1 Year
3 Years
5 Years
10 Years
$20
$64
$113
$255
Portfolio Turnover
The Fund pays transaction costs when it buys and sells securities (or “turns over” its portfolio). A higher portfolio turnover rate may indicate higher transaction costs and may result in higher taxes when Fund shares are held in a taxable account. These costs, which are not reflected in the Annual Fund Operating Expenses or in the Example tables, affect the Fund’s performance. During the most recent fiscal year, the Fund’s portfolio turnover rate was 4% of the average value of its portfolio.
Principal Investment Strategies
The Fund seeks to achieve its investment objective by investing under normal circumstances at least 80% of its total assets (exclusive of collateral held from securities lending) in the component securities (“Component Securities”) of ICE BofA 15+ Year US Inflation-Linked Treasury Index (the “Underlying Index”). The Fund may invest the remainder of its assets in Fixed Income Instruments that are not Component Securities, but which Pacific Investment Management Company LLC (“PIMCO”) believes will help the Fund track its Underlying Index, as well as in cash and investment grade, liquid
short-term instruments, forwards or derivatives, such as options, futures contracts or swap agreements, and shares of affiliated bond funds. “Fixed Income Instruments” include bonds, debt securities and other similar instruments issued by various U.S. and non-U.S. public- or private-sector entities. The dollar-weighted average portfolio maturity of this Fund will closely correspond to the average maturity of its Underlying Index, which as of September 30, 2021 was 23.23 years.
The Underlying Index is an unmanaged index comprised of Treasury Inflation-Protected Securities (“TIPS”) with a maturity of at least 15 years. TIPS are publicly issued, dollar denominated U.S. Government securities issued by the U.S. Treasury that have principal and interest payments linked to official inflation (as measured by the Consumer Price Index, or CPI). Their payments are supported by the full faith and credit of the United States. The TIPS in the Underlying Index have a minimum $1 billion of outstanding face value, have at least 15 years remaining to maturity and have interest and principal payments tied to inflation. Original issue zero coupon bonds can be included in the Underlying Index and the amounts outstanding of qualifying coupon securities are not reduced by any portions that have been stripped. As of September 30, 2021, there were 12 TIPS issues in the Underlying Index. The Underlying Index is capitalization-weighted and the composition of TIPS is updated monthly. Intra-month cash flows are reinvested daily, at the beginning-of-month 1-month LIBID rate, until the end of the month at which point all cash is removed from the Underlying Index. It is not possible to invest directly in the Underlying Index. The Underlying Index does not reflect deductions for fees, expenses or taxes.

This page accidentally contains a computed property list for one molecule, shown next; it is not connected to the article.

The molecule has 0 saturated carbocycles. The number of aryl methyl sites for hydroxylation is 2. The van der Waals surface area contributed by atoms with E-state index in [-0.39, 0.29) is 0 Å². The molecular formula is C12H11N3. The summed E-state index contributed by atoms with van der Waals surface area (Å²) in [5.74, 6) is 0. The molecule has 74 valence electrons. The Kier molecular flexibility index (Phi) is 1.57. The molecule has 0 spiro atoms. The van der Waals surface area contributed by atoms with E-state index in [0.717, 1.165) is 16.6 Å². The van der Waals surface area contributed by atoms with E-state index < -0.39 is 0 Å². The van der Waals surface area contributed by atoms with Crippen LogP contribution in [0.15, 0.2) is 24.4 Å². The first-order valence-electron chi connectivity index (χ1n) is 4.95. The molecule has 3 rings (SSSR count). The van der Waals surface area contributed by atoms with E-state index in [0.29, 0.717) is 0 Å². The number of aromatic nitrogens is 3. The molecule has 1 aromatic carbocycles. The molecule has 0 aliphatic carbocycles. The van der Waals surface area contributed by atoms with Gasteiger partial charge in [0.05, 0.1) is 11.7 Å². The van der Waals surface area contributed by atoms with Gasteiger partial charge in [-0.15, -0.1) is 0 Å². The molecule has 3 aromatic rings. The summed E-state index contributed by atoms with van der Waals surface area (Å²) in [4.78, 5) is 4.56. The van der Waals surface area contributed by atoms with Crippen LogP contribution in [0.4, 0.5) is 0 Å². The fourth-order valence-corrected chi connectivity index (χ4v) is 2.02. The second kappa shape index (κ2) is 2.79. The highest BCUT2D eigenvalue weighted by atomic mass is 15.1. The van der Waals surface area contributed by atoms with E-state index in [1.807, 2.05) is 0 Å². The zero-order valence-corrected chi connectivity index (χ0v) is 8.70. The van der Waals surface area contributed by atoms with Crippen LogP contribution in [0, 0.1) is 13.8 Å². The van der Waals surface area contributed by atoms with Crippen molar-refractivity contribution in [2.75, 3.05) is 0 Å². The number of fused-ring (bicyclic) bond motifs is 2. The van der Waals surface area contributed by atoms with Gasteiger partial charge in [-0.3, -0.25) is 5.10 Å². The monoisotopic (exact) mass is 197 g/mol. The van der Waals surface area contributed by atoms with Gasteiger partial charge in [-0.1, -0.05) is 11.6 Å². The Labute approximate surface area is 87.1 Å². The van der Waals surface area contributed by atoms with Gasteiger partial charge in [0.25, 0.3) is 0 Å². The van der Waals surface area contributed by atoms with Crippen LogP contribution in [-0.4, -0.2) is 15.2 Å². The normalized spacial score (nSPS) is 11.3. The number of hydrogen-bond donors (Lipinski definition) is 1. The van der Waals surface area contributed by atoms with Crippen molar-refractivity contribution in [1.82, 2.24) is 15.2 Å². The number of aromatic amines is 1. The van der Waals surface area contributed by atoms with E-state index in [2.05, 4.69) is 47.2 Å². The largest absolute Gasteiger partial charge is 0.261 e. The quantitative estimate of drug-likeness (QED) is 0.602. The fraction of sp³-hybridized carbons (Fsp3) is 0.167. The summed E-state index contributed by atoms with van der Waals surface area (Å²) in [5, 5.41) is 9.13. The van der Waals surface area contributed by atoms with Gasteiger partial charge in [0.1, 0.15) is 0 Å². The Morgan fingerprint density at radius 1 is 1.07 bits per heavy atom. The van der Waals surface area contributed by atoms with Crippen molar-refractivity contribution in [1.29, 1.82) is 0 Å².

PIMCO uses an indexing approach in managing the Fund’s investments. The Fund employs a representative sampling strategy in seeking to achieve its investment objective. In using this strategy, PIMCO seeks to invest in a combination of Component Securities and other instruments, or in Component Securities but in different proportions as compared to the weighting of the Underlying Index, such that the portfolio effectively provides exposure to the Underlying Index. In using a representative sampling strategy, the Fund may not track its Underlying Index with the same degree of accuracy as a fund that replicates the composition and weighting of the Underlying Index. Unlike many investment companies, the Fund does not attempt to outperform the index the Fund tracks. An indexing approach may eliminate the chance that the Fund will substantially outperform its Underlying Index but also may reduce some of the risks of active management. Indexing seeks to achieve lower costs by keeping portfolio turnover low in comparison to actively managed investment companies.